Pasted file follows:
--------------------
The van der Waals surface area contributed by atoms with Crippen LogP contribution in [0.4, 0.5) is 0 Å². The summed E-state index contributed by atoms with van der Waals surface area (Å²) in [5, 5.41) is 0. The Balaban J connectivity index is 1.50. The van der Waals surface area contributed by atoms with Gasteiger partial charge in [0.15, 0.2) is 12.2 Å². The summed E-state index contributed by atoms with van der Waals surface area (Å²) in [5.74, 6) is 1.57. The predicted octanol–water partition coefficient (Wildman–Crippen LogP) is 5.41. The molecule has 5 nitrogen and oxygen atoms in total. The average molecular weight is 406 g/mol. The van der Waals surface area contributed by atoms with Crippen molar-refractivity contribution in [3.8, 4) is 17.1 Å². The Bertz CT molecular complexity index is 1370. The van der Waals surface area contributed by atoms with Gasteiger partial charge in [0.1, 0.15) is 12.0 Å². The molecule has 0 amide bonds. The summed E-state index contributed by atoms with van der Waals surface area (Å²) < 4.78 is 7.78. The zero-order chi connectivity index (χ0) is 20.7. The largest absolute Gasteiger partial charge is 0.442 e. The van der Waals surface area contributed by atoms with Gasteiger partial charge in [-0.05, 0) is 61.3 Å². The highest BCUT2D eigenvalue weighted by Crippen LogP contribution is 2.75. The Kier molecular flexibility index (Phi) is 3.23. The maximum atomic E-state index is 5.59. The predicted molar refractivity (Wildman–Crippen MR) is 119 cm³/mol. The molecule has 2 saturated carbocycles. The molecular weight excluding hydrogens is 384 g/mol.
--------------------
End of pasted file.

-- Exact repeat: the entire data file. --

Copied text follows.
The van der Waals surface area contributed by atoms with Crippen LogP contribution in [0.4, 0.5) is 0 Å². The summed E-state index contributed by atoms with van der Waals surface area (Å²) in [5, 5.41) is 0. The Balaban J connectivity index is 1.50. The van der Waals surface area contributed by atoms with Gasteiger partial charge in [0.15, 0.2) is 12.2 Å². The summed E-state index contributed by atoms with van der Waals surface area (Å²) in [5.74, 6) is 1.57. The predicted octanol–water partition coefficient (Wildman–Crippen LogP) is 5.41. The molecule has 5 nitrogen and oxygen atoms in total. The average molecular weight is 406 g/mol. The van der Waals surface area contributed by atoms with Crippen molar-refractivity contribution in [3.8, 4) is 17.1 Å². The Bertz CT molecular complexity index is 1370. The van der Waals surface area contributed by atoms with Gasteiger partial charge in [0.1, 0.15) is 12.0 Å². The molecule has 0 amide bonds. The summed E-state index contributed by atoms with van der Waals surface area (Å²) < 4.78 is 7.78. The zero-order chi connectivity index (χ0) is 20.7. The largest absolute Gasteiger partial charge is 0.442 e. The van der Waals surface area contributed by atoms with Gasteiger partial charge in [-0.05, 0) is 61.3 Å². The highest BCUT2D eigenvalue weighted by Crippen LogP contribution is 2.75. The Kier molecular flexibility index (Phi) is 3.23. The maximum atomic E-state index is 5.59. The predicted molar refractivity (Wildman–Crippen MR) is 119 cm³/mol. The molecule has 2 saturated carbocycles. The molecular weight excluding hydrogens is 384 g/mol.